Escape the Corset: The South Korean Feminist Campaign You Need to Know About
While some of us swear by our highlighters and would cry out in despair at the sight of a broken pallette, women in South Korea have started a movement to escape the constraints of rigid beauty regimes that have been upheld in the nation for decades.
As women, we are often scrutinised for our looks, with beauty standards narrating how we dress, style our hair, or wear our makeup. We are pressured to go along with the trends and not be too different or alternative in case we won’t be seen as beautiful. As a result, we tend to look up to certain style icons, models and figures, longing to one day embody the idolised looks that society places at the top of the beauty hierarchy. South Korea has been one of the nations worst hit by this trend. As of 2018, the country has the highest rate of plastic surgeries per capita in the world, with around one in three South Korean woman aged between 19 and 29 having undergone some form of plastic surgery in their lifetime. A national survey revealed that 80% of respondents believed that beauty and appearances were a marker of success. Women therefore undergo procedures such as nose jobs, eyelid surgeries and skin whitening to achieve the ideal Korean beauty standards dictated by historical ideas of South Korean beauty. In addition to plastic surgery, many South Korean women undertake a gruelling skin and makeup schedule that can take hours out of their day. Some common South Korean routines involve up to 18-steps, meanwhile the average Korean women uses roughly 13 beauty products a day. Of course, this means that the South Korean beauty market continues to thrive at an estimated value of over $13 billion in 2017, making the country the eighth biggest beauty market in the world. As a result, South Korean women are faced with immense pressure to look perfect. One Cuban/Filipino/Korean-American woman who went to Korea for a year expecting to fit in, wrote of her experience, “In a culture where so many people strive to look the same way, any slight difference in appearance rapidly singles you out. In my case, I was too tall, too fat, and too dark — traits that are not typically considered beautiful by Korean standards. In many ways, being partially Korean actually made my experience more difficult than that of my foreign white friends.”
Women in South Korea have had enough of being told to spend hours labouring over their looks every day. They don’t want to wake up hours before work to steam their faces and exfoliate vigorously to remove dead skin before spending hours meticulously applying their makeup. As a result, they’re literally smashing the patriarchy by smashing hundreds of dollars worth of makeup as a sign that they’re done with strict beauty standards and are taking a stand. Dubbed the ‘Escape the Corset’ movement in a nod to the restrictive garments that women used to wear, South Korean women are reclaiming their beauty regimes in a string of acts against society’s views of the norm. Thousands of women have taken to social media to share videos of them smashing their beauty products, and some women have taken the opportunity to educate others on feminism. Cha Ji-won, a Korean activist started a YouTube channel off the back of the “Escape the Corset” movement, where she runs lessons on feminism, menstrual health and other women’s issues in South Korea, racking up over 101,000 views.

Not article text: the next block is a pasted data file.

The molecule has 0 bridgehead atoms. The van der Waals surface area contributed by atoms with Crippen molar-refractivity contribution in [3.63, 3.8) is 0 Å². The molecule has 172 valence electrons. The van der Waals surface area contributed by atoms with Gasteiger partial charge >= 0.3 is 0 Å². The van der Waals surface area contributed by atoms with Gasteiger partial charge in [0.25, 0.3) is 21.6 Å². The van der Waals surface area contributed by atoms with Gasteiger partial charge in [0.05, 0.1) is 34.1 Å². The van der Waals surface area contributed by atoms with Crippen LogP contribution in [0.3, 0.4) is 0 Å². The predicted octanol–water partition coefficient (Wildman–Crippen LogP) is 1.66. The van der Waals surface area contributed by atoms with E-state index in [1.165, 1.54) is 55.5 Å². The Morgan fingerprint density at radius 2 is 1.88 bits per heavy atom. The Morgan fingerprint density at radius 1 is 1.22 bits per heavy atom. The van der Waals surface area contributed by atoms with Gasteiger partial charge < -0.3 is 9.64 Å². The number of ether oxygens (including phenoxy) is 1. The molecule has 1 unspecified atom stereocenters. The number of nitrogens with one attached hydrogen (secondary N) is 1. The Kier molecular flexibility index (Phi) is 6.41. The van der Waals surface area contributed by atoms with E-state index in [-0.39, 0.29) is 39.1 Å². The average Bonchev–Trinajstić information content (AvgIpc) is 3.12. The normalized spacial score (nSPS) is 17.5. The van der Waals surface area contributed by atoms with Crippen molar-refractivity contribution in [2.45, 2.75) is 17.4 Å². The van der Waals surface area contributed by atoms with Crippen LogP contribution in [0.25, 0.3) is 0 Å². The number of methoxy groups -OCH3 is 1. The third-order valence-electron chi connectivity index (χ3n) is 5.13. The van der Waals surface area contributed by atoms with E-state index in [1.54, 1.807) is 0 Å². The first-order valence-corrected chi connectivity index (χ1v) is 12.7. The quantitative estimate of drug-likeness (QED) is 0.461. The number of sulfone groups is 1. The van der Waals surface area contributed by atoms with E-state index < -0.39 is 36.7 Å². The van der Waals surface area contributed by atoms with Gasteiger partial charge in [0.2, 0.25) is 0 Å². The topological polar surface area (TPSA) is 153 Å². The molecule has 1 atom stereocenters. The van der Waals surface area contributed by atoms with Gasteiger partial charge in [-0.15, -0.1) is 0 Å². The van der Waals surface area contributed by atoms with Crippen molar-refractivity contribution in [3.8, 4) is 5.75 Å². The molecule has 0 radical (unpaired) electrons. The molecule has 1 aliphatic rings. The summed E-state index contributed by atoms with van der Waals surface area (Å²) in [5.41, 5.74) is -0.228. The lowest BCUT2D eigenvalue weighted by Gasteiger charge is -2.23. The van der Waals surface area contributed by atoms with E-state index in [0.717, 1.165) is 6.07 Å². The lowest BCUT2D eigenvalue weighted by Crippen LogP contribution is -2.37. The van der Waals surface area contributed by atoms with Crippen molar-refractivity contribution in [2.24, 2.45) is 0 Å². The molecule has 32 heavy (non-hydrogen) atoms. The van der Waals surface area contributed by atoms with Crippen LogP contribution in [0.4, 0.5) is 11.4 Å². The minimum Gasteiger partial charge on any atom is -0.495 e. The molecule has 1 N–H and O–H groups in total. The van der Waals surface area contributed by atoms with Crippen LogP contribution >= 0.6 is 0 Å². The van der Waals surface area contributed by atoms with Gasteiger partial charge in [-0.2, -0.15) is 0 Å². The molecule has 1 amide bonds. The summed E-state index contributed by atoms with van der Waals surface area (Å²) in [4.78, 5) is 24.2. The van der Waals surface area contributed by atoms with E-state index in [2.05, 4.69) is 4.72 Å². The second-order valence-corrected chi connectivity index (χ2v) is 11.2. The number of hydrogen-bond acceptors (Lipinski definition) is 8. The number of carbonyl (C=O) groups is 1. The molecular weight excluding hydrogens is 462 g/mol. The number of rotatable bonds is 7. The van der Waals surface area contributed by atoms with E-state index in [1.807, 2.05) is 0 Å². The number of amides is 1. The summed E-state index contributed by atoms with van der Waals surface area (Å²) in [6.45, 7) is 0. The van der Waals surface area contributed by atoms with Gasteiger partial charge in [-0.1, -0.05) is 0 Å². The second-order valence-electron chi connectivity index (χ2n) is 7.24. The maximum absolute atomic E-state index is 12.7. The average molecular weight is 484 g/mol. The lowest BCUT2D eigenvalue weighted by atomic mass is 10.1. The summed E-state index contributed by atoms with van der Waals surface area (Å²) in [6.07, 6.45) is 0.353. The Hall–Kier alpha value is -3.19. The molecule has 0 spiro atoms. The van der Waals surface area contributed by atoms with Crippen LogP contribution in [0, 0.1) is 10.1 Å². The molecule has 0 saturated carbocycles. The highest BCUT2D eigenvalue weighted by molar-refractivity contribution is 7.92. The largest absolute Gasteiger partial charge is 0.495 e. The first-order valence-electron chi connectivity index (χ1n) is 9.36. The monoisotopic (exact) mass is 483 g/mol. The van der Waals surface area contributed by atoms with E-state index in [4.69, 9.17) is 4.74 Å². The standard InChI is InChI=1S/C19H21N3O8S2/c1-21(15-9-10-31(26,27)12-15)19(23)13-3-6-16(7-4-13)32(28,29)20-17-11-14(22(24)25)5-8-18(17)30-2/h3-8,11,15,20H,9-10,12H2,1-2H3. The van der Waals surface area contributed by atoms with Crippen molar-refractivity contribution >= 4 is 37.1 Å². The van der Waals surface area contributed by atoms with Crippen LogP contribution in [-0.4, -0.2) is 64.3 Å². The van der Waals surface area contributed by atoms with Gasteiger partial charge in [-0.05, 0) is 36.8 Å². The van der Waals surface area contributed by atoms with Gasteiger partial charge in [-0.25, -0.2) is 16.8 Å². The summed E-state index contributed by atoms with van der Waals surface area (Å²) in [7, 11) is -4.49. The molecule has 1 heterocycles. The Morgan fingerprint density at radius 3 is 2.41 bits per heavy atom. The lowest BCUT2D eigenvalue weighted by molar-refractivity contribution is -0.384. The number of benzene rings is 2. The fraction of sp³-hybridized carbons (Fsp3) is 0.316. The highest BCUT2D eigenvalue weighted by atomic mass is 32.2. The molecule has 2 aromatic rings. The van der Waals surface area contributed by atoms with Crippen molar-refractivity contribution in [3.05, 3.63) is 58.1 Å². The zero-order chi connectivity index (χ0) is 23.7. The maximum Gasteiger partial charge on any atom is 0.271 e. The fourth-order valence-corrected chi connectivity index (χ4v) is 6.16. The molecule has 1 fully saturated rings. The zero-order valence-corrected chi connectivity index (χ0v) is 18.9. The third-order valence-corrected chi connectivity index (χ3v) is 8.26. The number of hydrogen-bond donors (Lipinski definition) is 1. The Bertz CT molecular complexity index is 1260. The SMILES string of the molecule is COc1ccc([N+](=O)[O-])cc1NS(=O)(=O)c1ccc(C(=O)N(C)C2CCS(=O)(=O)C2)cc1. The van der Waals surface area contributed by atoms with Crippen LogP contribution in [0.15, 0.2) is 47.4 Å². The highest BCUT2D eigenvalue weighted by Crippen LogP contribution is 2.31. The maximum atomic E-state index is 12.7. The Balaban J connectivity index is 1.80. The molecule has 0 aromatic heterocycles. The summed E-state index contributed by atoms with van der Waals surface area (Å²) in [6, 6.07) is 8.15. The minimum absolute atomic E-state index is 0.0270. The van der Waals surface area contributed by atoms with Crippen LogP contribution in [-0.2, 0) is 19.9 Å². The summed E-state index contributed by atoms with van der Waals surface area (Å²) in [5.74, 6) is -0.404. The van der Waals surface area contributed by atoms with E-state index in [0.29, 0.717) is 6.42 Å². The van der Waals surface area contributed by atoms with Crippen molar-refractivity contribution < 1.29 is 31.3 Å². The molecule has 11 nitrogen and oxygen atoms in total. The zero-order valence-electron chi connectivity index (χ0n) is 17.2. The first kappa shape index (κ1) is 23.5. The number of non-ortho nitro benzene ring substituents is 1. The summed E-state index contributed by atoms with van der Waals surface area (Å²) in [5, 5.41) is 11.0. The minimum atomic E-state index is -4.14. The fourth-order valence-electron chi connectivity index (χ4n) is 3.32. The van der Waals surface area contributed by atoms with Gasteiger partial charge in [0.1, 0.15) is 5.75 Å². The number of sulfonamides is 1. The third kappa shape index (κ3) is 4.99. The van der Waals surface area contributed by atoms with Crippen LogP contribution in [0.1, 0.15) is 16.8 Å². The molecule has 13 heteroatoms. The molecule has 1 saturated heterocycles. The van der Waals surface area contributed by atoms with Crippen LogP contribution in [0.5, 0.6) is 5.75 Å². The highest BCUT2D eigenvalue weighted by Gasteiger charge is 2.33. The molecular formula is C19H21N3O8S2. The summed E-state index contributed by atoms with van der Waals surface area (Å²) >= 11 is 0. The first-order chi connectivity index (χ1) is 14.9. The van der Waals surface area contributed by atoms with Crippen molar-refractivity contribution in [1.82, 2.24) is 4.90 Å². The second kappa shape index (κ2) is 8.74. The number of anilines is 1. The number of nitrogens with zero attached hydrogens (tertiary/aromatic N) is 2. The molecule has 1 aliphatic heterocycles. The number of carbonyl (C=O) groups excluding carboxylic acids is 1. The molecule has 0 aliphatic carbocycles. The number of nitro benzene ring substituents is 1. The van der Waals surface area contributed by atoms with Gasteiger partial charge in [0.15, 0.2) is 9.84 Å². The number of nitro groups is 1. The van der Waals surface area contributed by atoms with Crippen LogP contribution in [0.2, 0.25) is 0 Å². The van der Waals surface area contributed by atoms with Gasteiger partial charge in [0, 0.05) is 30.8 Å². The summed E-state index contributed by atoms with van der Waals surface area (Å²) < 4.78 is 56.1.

The movement comes at a turning point for women’s activism in South Korea. Recently, a Korean news anchor became the first woman to wear glasses on air, as it was revealed that many Korean women are obliged to wear contact lenses to work even though men are free to wear glasses. Meanwhile, in June 2018, over 22,000 people marched in the country’s biggest women’s rally in history to protest against the use of spy cam surveillance which has seen the rise of a strange surveillance porn called Molka. Rebecca Crosby writes, “Molka is the result of hidden cameras being set up in public bathrooms, showers, trains, buses and other public areas where women could potentially be filmed and watched by others without their consent”. Women in South Korea continue to mobilise against the unfair standards and expectations piled on top of them on a daily basis. They’re fighting for the right to dictate how they control their own bodies, and for the right to not be seen as objects of porn in public spaces. Let’s hope that each smashed makeup palette will embody a crack in the glass ceiling upheld by an unjust system that puts immense pressure on women at every stage of their lives.
Article by VERVE Operative & Blogger Chanju Mwanza